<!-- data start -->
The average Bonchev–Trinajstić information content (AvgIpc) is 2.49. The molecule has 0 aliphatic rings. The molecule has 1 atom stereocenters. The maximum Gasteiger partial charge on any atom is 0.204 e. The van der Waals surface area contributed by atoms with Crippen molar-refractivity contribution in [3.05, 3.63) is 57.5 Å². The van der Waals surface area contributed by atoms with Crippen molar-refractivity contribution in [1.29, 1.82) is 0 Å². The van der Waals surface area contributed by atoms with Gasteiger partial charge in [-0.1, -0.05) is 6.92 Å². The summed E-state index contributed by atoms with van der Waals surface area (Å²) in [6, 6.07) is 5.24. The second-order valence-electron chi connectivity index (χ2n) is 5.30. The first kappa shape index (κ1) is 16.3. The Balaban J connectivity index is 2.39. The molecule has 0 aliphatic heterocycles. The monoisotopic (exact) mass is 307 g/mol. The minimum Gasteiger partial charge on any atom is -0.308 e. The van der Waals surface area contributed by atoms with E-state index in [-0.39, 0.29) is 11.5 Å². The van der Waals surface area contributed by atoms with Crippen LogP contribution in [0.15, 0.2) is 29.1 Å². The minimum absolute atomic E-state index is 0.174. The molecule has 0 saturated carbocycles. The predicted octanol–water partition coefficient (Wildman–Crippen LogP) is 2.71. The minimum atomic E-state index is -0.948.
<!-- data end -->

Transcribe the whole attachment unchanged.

The average Bonchev–Trinajstić information content (AvgIpc) is 2.49. The molecule has 0 aliphatic rings. The molecule has 1 atom stereocenters. The maximum Gasteiger partial charge on any atom is 0.204 e. The van der Waals surface area contributed by atoms with Crippen molar-refractivity contribution in [3.05, 3.63) is 57.5 Å². The van der Waals surface area contributed by atoms with Crippen molar-refractivity contribution in [1.29, 1.82) is 0 Å². The van der Waals surface area contributed by atoms with Gasteiger partial charge in [-0.1, -0.05) is 6.92 Å². The summed E-state index contributed by atoms with van der Waals surface area (Å²) in [6, 6.07) is 5.24. The second-order valence-electron chi connectivity index (χ2n) is 5.30. The first kappa shape index (κ1) is 16.3. The Balaban J connectivity index is 2.39. The molecule has 0 aliphatic heterocycles. The monoisotopic (exact) mass is 307 g/mol. The minimum Gasteiger partial charge on any atom is -0.308 e. The van der Waals surface area contributed by atoms with E-state index in [-0.39, 0.29) is 11.5 Å². The van der Waals surface area contributed by atoms with Crippen LogP contribution in [0.15, 0.2) is 29.1 Å². The minimum absolute atomic E-state index is 0.174. The molecule has 0 saturated carbocycles. The predicted octanol–water partition coefficient (Wildman–Crippen LogP) is 2.71. The minimum atomic E-state index is -0.948.